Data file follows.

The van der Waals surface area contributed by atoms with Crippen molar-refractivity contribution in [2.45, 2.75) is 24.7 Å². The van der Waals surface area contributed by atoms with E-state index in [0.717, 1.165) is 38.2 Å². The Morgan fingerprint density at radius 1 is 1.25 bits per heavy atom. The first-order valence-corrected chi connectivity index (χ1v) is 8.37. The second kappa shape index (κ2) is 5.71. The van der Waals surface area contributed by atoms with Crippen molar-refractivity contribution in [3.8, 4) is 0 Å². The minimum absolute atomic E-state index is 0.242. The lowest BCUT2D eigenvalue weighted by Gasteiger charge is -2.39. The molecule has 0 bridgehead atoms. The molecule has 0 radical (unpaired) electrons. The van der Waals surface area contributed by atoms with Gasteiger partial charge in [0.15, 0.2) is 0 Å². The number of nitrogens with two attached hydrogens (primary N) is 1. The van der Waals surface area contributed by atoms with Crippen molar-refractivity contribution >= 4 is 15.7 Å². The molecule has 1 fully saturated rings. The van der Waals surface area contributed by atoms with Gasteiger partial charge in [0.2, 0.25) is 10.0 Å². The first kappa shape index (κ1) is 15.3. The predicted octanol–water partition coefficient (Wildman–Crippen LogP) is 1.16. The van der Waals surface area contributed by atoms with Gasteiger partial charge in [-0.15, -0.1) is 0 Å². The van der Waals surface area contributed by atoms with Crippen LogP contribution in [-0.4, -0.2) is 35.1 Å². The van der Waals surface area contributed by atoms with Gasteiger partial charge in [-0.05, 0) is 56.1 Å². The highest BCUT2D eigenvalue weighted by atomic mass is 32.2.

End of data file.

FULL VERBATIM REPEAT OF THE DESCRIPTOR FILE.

The van der Waals surface area contributed by atoms with Crippen molar-refractivity contribution in [2.45, 2.75) is 24.7 Å². The van der Waals surface area contributed by atoms with E-state index in [0.717, 1.165) is 38.2 Å². The Morgan fingerprint density at radius 1 is 1.25 bits per heavy atom. The first-order valence-corrected chi connectivity index (χ1v) is 8.37. The second kappa shape index (κ2) is 5.71. The van der Waals surface area contributed by atoms with Crippen molar-refractivity contribution in [3.8, 4) is 0 Å². The minimum absolute atomic E-state index is 0.242. The lowest BCUT2D eigenvalue weighted by Gasteiger charge is -2.39. The molecule has 0 bridgehead atoms. The molecule has 0 radical (unpaired) electrons. The van der Waals surface area contributed by atoms with Gasteiger partial charge in [0.15, 0.2) is 0 Å². The number of nitrogens with two attached hydrogens (primary N) is 1. The van der Waals surface area contributed by atoms with Crippen molar-refractivity contribution >= 4 is 15.7 Å². The molecule has 1 fully saturated rings. The van der Waals surface area contributed by atoms with Gasteiger partial charge in [0.2, 0.25) is 10.0 Å². The first kappa shape index (κ1) is 15.3. The predicted octanol–water partition coefficient (Wildman–Crippen LogP) is 1.16. The van der Waals surface area contributed by atoms with Gasteiger partial charge in [-0.15, -0.1) is 0 Å². The van der Waals surface area contributed by atoms with Crippen LogP contribution in [-0.4, -0.2) is 35.1 Å². The van der Waals surface area contributed by atoms with Gasteiger partial charge in [-0.05, 0) is 56.1 Å². The highest BCUT2D eigenvalue weighted by atomic mass is 32.2.